A brief history's recount is necessary to understand current Congo's political life.

Upon independence in 1960, a priest: Abbe Fulbert Youlou ruled. A coup toppled his government in 1963. The following three decades (1963 -1991) were the period of Marxism Leninism. One of the preeminent figure leader of the soviet style government of that period was President Sassou-Nguesso who ruled the country from 1979 to 1991. He was forced to abandon his grip on the power - in 1991 - by civil and political unrest followed by a "Conference Nationale". Pascal Lissouba took over as president elected in 1992. He will not terminate his 5-year- term mandate. A brief civil war (June-October) 1997 restored former Marxist President Sassou-Nguesso Click here for an article by Kamanga Mutond (Associated Press) He publicly expressed interest in moving forward on economic reforms and privatization

Congo was an oil producer before the independence in August 15, 1960 (It started to produce oil in 1957 from the onshore "Pointe Indienne" field, reaching a peak output of about 2,500 (bbl/d) in the mid-1960s). Till the end of the 1960's, forestry production (timber and plywood) were the mainstay of the economy. However, beginning of 1970 oil production started to rise; and came the 1974's oil price boom. Since then, year upon year, oil became the central activity of the country; providing a major share (70 to 90 % - depending on the prevailing oil international selling price) of revenues to the national budget. Consequently, the economy is characterized by an industrial sector largely dominated by oil related industries and supports services.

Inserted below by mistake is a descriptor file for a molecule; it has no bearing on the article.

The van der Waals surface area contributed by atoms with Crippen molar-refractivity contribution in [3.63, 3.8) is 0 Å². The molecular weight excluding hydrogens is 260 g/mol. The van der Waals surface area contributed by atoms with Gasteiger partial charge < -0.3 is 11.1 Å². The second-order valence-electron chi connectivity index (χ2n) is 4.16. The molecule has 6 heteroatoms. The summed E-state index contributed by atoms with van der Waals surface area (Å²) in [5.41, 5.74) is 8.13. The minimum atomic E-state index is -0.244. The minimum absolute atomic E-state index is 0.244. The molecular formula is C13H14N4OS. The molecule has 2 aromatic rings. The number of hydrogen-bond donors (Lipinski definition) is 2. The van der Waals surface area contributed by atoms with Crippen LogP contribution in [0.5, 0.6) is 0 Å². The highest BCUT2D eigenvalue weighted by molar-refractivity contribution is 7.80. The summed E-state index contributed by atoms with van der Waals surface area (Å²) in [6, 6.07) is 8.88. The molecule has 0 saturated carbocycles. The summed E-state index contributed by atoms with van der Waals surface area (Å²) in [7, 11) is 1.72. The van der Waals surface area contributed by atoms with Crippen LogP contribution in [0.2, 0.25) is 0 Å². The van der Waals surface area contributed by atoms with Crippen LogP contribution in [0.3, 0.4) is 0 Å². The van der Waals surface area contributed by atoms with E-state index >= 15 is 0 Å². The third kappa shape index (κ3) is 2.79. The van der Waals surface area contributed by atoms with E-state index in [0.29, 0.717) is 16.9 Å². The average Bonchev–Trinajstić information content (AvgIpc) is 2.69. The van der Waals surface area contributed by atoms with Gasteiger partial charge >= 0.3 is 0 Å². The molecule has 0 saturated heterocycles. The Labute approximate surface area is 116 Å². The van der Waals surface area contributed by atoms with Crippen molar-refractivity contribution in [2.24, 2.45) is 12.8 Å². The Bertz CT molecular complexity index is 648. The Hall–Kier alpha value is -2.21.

Due to abundant oil revenues, no systematic attempt had been made, by successive Congo's governments, to develop agriculture and establish a strong agribusiness base. Agriculture remained one of subsistence.

In the contrary, in the 1980s, oil proceeds were used to finance large-scale development projects which helped the GNP to grow at an average of 5% annually without creating enough jobs to cope with demands. Moreover, in 1995-1996, Lissouba's government mortgaged a substantial portion of oil earnings, contributing to shortage of revenues for the national budget.

Since March 2000 - Oil prices had been in the high bracket of US! 20-35 (from US 18 - end 1999 - per barrel to nearly US $ 39 in beginning of May 2004); and will continue to do so thanks to the crisis in the middle east and the war in Irak. Click here for current oil price on the international marketplace.

That high level of oil pricing is helping the country to harvest more revenues for the national budget. That will help for the reconstruction and restoration of devastated infrastructure and the establishment of much needed health and education facilities.